'I died on Monday,' terminally ill businessman announces death date on LinkedIn
A 57-year-old terminally ill businessman used his LinkedIn profile to announce the dates of his death next week and funeral before he ends his own life at a Swiss euthanasia clinic.
London: A 57-year-old terminally ill businessman used his LinkedIn profile to announce the dates of his death next week and funeral before he ends his own life at a Swiss euthanasia clinic.
Simon Binner, operations director at a health and social care organisation Caremark in Sutton, was diagnosed with aggressive motor neurone disease (MND) in January following which he handed over his role to another person and became a non-executive director.
"I died in Switzerland with Eternal Spirit on Mon 19 Oct 2015 and my funeral was on Fri 13 Nov 2015," Binner's profile on the website, mainly used for professional networking, reads.
"As I was driven home I had already decided what I would gladly have to do when my time was upon me."
"My MND accelerated very rapidly. The sawbones initially thought I would last until 2017/2018, but they were mistaken -no worries, it's an inexact science!"
"I don't recommend MND! Better to have one massive fatal stroke or be killed instantly by a drunk driver! There is nothing that I can say that's positive about MND," the profile's section titled 'Patient' reads.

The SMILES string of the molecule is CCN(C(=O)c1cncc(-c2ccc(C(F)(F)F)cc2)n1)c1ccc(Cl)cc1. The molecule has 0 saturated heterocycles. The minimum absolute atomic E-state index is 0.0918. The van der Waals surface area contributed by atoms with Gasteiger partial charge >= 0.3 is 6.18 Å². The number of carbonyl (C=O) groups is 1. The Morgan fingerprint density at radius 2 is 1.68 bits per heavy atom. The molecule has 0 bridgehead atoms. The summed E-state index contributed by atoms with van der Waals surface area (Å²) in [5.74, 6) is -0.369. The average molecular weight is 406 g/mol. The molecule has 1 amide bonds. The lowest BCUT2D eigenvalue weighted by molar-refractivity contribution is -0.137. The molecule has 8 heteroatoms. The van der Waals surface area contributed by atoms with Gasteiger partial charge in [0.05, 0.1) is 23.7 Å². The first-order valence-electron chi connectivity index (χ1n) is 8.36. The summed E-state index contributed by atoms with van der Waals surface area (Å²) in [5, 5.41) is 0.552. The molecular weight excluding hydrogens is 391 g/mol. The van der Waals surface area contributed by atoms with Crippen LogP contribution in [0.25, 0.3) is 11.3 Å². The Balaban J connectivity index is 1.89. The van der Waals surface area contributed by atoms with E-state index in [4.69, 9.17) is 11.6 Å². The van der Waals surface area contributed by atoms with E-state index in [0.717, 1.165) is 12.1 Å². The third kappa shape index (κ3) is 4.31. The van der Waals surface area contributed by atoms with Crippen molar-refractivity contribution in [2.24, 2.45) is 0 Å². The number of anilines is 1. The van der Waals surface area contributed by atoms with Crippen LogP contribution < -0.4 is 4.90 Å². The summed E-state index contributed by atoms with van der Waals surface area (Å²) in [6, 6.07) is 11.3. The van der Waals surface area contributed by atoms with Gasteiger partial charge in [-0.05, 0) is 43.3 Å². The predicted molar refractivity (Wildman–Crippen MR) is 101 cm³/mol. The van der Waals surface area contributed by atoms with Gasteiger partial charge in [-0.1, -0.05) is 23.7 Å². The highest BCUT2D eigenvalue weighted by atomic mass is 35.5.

Cambridge-educated Binner, from Purley in Surrey, said in the post that he will travel to the Eternal Spirit clinic in Basel where he will be assisted to die due to MND, a rare condition that progressively damages parts of the nervous system, leading to muscle weakness that makes it difficult to walk, speak, swallow and breathe.
Andrew Copson, chief executive of the British Humanist Association, said Binner's story highlighted the need to change the law on assisted dying.
"The tragedy at the heart of Simon's story is that if the law allowed people with incurable and terminal conditions to seek a doctor-assisted death in this country, he and others like him would have more time to spend with their loved ones before their conditions became intolerable for them."
"The current law heaps unnecessary suffering and trauma on to families like the Binners. Our thoughts of course continue to be with them at this difficult time," he was quoted as saying by The Guardian.